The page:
Mr. Speaker, I must note again that this funding is seed money for the conference. Conference organizers will still be able to access other Yukon government programs. What this does is add to the various funding sources that can be used. The critical point is that it provides youth a guaranteed source of funds instead of being dependent on annual appropriations for financial assistance. It will also ensure them funds for the important planning stage when they are preparing for the conference.
Mr. Speaker, it's all about staying in contact and working closely with those who will shape the future of our territory.
We are very much looking forward to working with youth on this and many other initiatives and programs over the next several years. We want to ensure that youth feel they are important players in the Yukon, both socially and economically, and this funding is an important step in providing them with a forum to come together to develop their ideas and to communicate those ideas to the government.
The annual conference encompasses a wide range of viewpoints from the entire territory.
Also, Mr. Speaker, as there are many active youth organizations involved in delivering programs throughout the territory, if they were to take on the management of the fund there could be accusations of some sort of bias. We are consulting with the youth on the terms and conditions for the new fund, and welcome any suggestions they have on who should administer it. However, at this point we believe a charitable, non-profit organization that will have an arm's-length relationship with both government and potential applicants would be the best.
Mr. Speaker, helping facilitate an annual gathering of Yukon youth can only better us all, now and in the future.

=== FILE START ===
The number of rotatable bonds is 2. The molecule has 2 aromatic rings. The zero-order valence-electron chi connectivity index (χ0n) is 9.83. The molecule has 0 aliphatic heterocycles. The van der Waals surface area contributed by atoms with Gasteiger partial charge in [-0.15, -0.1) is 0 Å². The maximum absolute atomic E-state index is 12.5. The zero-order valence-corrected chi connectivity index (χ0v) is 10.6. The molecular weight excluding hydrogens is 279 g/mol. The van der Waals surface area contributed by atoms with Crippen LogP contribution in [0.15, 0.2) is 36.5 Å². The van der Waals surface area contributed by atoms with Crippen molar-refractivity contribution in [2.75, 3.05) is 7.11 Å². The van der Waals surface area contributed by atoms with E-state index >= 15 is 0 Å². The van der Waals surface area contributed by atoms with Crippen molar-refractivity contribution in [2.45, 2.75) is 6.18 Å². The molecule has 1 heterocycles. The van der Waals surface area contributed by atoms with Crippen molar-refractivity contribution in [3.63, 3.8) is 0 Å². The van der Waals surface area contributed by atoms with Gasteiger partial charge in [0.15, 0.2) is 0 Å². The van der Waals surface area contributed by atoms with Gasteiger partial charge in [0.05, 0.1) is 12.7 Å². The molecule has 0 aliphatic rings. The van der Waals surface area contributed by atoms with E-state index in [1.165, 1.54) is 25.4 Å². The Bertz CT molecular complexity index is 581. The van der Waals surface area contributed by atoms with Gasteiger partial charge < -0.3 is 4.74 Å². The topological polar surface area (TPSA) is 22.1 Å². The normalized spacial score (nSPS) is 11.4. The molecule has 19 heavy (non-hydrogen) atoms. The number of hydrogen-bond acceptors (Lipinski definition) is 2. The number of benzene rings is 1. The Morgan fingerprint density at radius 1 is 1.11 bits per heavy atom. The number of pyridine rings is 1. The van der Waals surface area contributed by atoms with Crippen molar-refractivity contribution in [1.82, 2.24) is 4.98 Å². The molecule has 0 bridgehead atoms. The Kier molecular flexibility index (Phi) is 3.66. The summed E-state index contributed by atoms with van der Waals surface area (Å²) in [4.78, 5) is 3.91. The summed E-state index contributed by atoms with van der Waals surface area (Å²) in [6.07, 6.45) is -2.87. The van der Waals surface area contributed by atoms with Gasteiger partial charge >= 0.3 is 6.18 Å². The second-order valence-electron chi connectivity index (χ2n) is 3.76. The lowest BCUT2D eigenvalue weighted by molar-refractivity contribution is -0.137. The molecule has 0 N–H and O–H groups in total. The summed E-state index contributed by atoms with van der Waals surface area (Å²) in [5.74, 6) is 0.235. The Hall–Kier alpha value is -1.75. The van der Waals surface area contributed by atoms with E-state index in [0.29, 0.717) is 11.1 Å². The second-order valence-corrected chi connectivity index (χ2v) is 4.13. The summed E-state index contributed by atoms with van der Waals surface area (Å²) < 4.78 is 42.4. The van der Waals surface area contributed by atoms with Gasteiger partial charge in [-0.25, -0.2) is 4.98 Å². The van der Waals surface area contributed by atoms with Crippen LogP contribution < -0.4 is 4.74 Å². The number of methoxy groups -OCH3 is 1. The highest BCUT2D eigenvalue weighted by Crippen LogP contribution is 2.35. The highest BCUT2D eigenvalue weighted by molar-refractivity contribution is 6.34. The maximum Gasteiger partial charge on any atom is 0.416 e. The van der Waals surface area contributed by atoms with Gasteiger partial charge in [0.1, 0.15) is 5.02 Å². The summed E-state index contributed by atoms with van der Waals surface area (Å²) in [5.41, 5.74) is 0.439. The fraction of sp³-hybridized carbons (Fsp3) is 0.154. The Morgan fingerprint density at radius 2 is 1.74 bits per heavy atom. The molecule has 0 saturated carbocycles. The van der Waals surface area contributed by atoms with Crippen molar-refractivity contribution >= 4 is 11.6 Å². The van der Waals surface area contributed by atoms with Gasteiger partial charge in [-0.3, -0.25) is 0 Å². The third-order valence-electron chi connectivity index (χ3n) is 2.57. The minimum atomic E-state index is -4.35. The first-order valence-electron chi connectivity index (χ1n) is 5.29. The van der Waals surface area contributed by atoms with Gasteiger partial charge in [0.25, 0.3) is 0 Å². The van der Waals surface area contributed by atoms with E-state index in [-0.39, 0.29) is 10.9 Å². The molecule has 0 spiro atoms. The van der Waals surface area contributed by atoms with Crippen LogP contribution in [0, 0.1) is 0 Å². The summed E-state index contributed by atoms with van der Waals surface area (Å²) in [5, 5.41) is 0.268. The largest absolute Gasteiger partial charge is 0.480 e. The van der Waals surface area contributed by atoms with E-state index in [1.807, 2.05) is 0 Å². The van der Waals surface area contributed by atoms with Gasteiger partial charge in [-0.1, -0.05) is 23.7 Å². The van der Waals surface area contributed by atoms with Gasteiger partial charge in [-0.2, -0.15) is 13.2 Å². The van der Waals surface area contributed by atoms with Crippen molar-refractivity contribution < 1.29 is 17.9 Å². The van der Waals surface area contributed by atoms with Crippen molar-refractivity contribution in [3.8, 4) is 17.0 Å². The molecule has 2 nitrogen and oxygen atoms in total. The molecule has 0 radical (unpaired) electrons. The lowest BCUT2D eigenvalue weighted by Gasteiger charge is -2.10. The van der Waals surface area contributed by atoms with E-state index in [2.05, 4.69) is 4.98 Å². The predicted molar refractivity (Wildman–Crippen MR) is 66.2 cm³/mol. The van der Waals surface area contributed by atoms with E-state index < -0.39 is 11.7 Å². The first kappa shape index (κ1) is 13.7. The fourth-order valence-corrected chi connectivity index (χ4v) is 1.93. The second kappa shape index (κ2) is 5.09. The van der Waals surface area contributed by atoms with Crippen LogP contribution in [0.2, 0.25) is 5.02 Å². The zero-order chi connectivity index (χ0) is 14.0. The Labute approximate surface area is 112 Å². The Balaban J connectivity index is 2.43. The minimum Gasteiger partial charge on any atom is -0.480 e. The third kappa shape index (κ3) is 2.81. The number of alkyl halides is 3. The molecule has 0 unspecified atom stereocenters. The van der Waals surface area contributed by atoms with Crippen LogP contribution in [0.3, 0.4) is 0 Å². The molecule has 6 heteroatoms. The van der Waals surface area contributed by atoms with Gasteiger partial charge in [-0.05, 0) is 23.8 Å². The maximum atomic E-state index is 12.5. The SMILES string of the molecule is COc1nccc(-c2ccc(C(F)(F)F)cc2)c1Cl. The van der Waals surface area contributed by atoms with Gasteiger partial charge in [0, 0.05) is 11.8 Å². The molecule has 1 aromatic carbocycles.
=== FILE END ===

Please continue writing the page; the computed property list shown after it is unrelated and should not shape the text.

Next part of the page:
Speaker: Are there any further statements by ministers?
This then brings us to Question Period.
Question re: Septic tank leakage
Mr. Keenan: Today I have a question for the Minister of Health.
A local manufacturer of fibreglass products filed a complaint on May 31, 2000, under the Environment Act. According to a media report on Friday, the Canadian Standards Association has confirmed that a southern company may have sold substandard fibreglass sewage holding tanks in the Yukon.
Can the minister tell us if his department has the responsibility to ensure that tanks sold in the Yukon will not leak sewage into our lakes, our rivers and our drinking water supply?
Hon. Mr. Roberts: I appreciate the opportunity to clarify the facts on this very important issue. Our environmental health officers have not reported any environmental health concerns. We do know that two tank failures have been reported in the Yukon. One appears to be an installation problem from 10 years ago and one was replaced by the vendor. The other was an eight-year-old tank without any manufacturer's label or CSA markings. This tank was also installed under the authority and approval of Health Canada and is currently being replaced under YTG's installation regulations. The Yukon government began its role as regulator of CSA standard requirements in 1999. The Department of Health and Social Services will not prejudge the CSA investigation results, and the government will continue to be vigilant in our role as the regulator of the CSA standards.
Mr. Keenan: Well, Mr. Speaker, I want to clarify right now at this point in time in the questioning that I am pointing something out here that is horrific for the Yukon Territory. It is horrific for our environment, for our economic environment, for our health. And so I am asking the minister not to give me a bureaucratic explanation but to point out and tell me exactly what this minister is doing.
We do have examples in Canada, just in the recent two years, from Walkerton to Saskatchewan to what has happened in British Columbia so please, please. According to the same report, there are over 200 or hundreds of substandard tanks in the ground right now. They are out there. This problem has been around for much longer than the minister has been a minister. And I am asking the minister right now: what steps is this minister taking to help families find out if they have a problem or not?